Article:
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Organizing Files and Information : Working with Libraries

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3/19/2011 9:54:45 PM
Windows 7 introduces a new organizational element called libraries, which make it easier to view, sort, search, and filter similar items, even when those items are stored in multiple physical locations. A library is, in essence, a virtual folder that aggregates the contents of multiple folders stored on your computer or on your network. You can sort, filter, group, search, arrange, and share the data in a library as if it were in a single location.

If you look only at the four default libraries included in a user profile, you might have trouble seeing the point of libraries, especially if you have a single user account and your computer isn't connected to a network. The true advantages of libraries don't become obvious until you customize the default libraries or create new, custom libraries. Consider the following scenarios:

  • Large digital media collections You keep your favorite music and pictures in the My Music folder on your notebook so that you have it available when you leave home. The bulk of your collection, including large high-definition movie files and albums you don't listen to regularly, are stored on an external hard drive. By arranging content on the external drive into Music, Pictures, and Videos folders and then adding those folders to the corresponding libraries in Windows Explorer, you have full access to your entire collection when you're home and connected to the external drive.

  • Workgroup projects You and some coworkers are collaborating on a project. Your drafts are stored in a subfolder of the Documents folder on your local hard disk. You also need access to shared graphics on a network file server, and final drafts from you and your coworkers will be saved in another shared network folder. By adding the local Drafts folder and the two network folders to a custom library, you can search and browse through all those files from one virtual location.

  • Homegroup projects At the end of every year, you create a holiday newsletter to send to friends and family. You create a custom library that includes one local folder where you copy photos that will go in the newsletter. You also save the draft of the newsletter here. With two clicks, you can share the custom library with your homegroup so that other family members can add their own files and photos to the project.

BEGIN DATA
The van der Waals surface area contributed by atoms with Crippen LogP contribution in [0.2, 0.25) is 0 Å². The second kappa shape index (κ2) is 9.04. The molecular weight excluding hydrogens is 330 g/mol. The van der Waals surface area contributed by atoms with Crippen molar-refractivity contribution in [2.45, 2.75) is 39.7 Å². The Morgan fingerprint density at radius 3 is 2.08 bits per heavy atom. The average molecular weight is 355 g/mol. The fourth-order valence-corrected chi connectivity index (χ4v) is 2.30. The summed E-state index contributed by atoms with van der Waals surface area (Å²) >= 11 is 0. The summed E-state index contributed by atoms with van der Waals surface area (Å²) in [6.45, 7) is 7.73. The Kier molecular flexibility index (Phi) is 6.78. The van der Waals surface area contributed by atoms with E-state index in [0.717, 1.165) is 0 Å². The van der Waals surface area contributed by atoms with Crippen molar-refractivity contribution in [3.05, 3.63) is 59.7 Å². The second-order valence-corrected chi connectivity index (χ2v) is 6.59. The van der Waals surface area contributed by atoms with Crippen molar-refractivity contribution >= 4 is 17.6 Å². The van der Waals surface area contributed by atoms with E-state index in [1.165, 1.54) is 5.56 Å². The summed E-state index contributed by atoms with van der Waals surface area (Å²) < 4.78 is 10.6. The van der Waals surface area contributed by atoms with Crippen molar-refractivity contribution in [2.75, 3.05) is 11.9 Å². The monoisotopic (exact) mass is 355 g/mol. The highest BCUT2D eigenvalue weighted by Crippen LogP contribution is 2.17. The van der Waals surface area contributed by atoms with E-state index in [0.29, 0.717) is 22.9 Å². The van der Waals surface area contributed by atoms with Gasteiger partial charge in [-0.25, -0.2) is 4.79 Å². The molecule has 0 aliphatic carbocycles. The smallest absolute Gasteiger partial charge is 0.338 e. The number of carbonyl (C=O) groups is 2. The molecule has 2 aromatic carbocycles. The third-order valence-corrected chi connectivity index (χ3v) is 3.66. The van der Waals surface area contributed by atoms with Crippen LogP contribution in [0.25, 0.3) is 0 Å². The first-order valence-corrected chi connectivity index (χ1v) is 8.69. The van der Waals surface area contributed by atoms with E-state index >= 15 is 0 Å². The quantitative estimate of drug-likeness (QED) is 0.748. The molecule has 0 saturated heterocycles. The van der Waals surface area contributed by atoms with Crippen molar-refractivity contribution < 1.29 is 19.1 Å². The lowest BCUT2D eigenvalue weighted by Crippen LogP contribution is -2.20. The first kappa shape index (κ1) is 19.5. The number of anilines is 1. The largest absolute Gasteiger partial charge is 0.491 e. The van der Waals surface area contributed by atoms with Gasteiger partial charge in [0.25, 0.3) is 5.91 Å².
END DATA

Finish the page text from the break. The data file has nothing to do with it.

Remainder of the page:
• School-related or work-related projects You keep documents, notes, spreadsheets, and other files organized in subfolders, one for each client or project you're working on. Adding those subfolders to a custom library allows you to quickly browse a single subfolder or search through all folders at once. Searching for proposals, contracts, or homework assignments can help you find a document you did for a previous project, adapt it for a new project, and save it quickly in the correct subfolder.

Figure 1 illustrates two of these scenarios in use. The computer is a notebook with limited storage on the main drive (C) and a large external USB drive (D) with a large collection of MP3 and WMA tracks in a Music folder. We've added the Music folder from the external drive to the Music library and created a custom School library with three folders for class notes and homework. The search results show files from multiple locations within the search folder, all containing the search term tulip.

Figure 1. The custom library shown here includes three folders on two local drives. Search results cover all three locations.

To create a new library, click the Libraries heading in the navigation pane and then click the New Library button on the toolbar (or right-click Libraries and click New, Library). Give the new library a descriptive name and then press Enter. Your newly created library appears in the navigation pane. Click the Include A Folder button to populate the library.

Using the Include Folder dialog box, select the folder you want to use as the default location for saving files in this library and then click Include Folder. That opens the library and lists the contents of the folder you just selected. At the top of the contents pane is the Library pane; the link below the library name lists the number of locations it includes—in this case, only one: